Call for paper
The massacres of 1894-1896 in the Ottoman Empire:
Genesis, Consequences and Continuities of Extreme Violence
Since the 1990s, research on the Armenian genocide of WWI, as well as on the periods immediately preceding and following the genocide, has advanced considerably, opening up to new disciplinary perspectives and benefiting from the interest of a growing number of historians and experts in mass violence. On the other hand, the history of the large-scale massacres committed against the Armenians under the reign of Sultan Abdülhamid II is still largely unknown, its sources underutilized or not studied at all. This situation is illustrated by the absence of even a comprehensive survey on the 1894-1896 massacres, attributable to the lack of research that has been conducted on the basis of all available sources (Ottoman, Armenian, Russian, Western), as well as the need for systematic archival studies and regional monographs. This period of extreme violence, a watershed in the political and social history of the Ottoman Empire, raises many questions about the similarities and differences with the genocidal process of 1915-1916. Such critical reflection is all the more important considering that the paradigm of 1894-1896 is sometimes used historiographically to underline the existence of a Turkish-Ottoman “Sonderweg” (German special path). It is well known that the notion of a Sonderweg has been discussed and contested in the case of Germany itself, in so far as it seems to fix German history on an inescapable path. In a similar fashion, the research conducted by Vahakn Dadrian on Turkish-Ottoman history may appear to some scholars as fraught with cultural bias and as casting that history in terms of an unavoidable clash of civilizations in Anatolia. Indeed, any comparison of recent historiographical works shows the lack of consensus among historians, the word "genocide" sometimes designating the entire period from 1894 to 1923.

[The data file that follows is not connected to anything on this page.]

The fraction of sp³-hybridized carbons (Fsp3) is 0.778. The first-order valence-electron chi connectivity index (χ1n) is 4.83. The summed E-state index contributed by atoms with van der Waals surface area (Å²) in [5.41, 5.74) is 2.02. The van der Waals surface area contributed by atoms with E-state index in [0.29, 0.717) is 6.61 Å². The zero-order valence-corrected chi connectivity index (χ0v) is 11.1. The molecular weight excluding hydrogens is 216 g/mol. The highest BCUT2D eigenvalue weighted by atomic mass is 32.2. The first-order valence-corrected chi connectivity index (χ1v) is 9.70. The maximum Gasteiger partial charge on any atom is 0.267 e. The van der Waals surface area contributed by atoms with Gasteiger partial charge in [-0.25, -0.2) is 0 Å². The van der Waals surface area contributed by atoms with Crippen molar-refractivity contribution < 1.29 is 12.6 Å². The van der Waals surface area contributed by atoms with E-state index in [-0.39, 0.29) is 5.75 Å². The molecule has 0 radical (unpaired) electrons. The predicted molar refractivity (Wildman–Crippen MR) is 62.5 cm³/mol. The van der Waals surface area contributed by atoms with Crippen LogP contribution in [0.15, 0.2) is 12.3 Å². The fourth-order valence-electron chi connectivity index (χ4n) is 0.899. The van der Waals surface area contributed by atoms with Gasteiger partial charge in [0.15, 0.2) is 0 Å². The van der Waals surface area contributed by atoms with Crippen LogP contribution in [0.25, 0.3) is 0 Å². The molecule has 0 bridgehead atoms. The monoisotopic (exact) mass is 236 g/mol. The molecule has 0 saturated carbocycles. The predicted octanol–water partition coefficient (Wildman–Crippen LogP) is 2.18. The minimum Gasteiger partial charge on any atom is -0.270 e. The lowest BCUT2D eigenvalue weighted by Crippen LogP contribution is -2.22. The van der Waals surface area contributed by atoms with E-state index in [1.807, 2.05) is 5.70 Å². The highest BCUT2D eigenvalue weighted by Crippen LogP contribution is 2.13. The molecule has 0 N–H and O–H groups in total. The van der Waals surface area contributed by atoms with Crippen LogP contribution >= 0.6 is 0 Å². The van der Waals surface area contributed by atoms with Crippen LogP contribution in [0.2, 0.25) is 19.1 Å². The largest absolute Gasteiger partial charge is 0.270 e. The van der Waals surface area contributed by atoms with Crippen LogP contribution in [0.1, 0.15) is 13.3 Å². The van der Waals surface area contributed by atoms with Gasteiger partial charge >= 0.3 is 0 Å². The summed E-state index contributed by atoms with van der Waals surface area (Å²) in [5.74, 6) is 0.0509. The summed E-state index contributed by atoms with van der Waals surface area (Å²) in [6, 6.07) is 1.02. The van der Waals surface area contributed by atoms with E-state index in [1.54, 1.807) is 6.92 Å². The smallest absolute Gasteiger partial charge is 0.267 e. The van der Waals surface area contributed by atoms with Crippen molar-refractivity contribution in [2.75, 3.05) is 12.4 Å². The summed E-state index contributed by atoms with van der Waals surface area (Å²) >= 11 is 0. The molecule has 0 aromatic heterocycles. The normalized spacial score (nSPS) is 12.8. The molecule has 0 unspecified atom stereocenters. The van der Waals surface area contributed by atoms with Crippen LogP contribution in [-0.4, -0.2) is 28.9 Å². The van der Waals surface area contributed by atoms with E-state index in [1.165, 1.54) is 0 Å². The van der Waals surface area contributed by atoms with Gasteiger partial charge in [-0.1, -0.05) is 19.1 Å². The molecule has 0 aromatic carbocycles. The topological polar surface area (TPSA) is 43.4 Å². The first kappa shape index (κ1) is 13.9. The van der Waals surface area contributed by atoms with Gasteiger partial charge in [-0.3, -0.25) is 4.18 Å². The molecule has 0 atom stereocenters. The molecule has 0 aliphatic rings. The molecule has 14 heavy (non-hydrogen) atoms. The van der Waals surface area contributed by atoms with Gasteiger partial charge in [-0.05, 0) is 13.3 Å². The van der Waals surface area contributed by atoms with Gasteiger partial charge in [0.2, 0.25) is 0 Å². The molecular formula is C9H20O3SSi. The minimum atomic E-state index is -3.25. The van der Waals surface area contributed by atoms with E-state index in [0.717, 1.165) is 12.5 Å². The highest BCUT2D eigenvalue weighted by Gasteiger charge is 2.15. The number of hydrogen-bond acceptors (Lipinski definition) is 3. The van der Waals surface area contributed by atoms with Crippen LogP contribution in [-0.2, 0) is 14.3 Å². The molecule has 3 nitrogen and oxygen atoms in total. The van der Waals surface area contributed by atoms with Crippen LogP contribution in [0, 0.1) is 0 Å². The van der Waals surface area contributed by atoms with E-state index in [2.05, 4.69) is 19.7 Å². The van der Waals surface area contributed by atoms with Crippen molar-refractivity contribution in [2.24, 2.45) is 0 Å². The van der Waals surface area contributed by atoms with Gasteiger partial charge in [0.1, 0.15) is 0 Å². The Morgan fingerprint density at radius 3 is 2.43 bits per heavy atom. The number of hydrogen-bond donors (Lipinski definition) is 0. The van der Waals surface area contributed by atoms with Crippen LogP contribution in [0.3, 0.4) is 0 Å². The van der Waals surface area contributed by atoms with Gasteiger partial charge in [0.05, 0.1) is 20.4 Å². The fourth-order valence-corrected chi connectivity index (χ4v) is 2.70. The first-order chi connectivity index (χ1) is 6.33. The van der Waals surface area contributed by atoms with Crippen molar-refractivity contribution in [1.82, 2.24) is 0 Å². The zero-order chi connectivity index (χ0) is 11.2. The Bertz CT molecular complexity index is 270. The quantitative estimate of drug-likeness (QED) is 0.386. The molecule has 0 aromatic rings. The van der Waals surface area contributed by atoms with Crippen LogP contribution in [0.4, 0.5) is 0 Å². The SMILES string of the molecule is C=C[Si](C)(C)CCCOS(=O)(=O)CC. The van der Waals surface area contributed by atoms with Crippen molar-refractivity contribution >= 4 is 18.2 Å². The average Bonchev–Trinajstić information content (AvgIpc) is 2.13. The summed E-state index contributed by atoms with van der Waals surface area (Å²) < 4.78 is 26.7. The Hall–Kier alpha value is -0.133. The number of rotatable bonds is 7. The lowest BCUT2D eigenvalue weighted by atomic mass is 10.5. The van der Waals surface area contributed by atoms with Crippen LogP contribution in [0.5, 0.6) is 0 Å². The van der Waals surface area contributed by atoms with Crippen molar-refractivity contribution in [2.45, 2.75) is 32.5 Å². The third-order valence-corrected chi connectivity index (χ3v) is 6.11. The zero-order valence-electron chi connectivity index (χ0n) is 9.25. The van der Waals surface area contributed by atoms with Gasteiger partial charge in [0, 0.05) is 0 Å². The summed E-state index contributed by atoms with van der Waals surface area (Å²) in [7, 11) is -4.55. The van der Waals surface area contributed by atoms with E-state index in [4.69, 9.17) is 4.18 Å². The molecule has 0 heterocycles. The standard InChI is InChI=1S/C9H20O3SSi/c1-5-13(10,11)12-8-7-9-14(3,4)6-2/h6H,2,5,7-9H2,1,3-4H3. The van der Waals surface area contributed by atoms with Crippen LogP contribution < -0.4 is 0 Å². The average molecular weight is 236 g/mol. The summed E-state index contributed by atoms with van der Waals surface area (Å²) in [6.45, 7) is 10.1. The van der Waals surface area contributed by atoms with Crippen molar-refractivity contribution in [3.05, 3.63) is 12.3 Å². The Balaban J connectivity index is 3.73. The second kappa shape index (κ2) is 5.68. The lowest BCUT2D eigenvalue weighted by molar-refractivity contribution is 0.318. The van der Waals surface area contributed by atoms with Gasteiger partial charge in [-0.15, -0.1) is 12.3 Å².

The editors invite submissions in English or French. Article abstracts of between 450 and 500 words, along with a working title and a short biographical note, should be sent by January 30, 2017, to the editors of the issue:
Mikaël Nichanian (firstname.lastname@example.org)
Boris Adjemian (email@example.com)
The articles (8000-9500 words, including notes and bibliography) selected by the Editorial Board of Études arméniennes contemporaines for inclusion in the theme issue should be ready for peer review by June 30, 2017. Publication is planned for December 2017.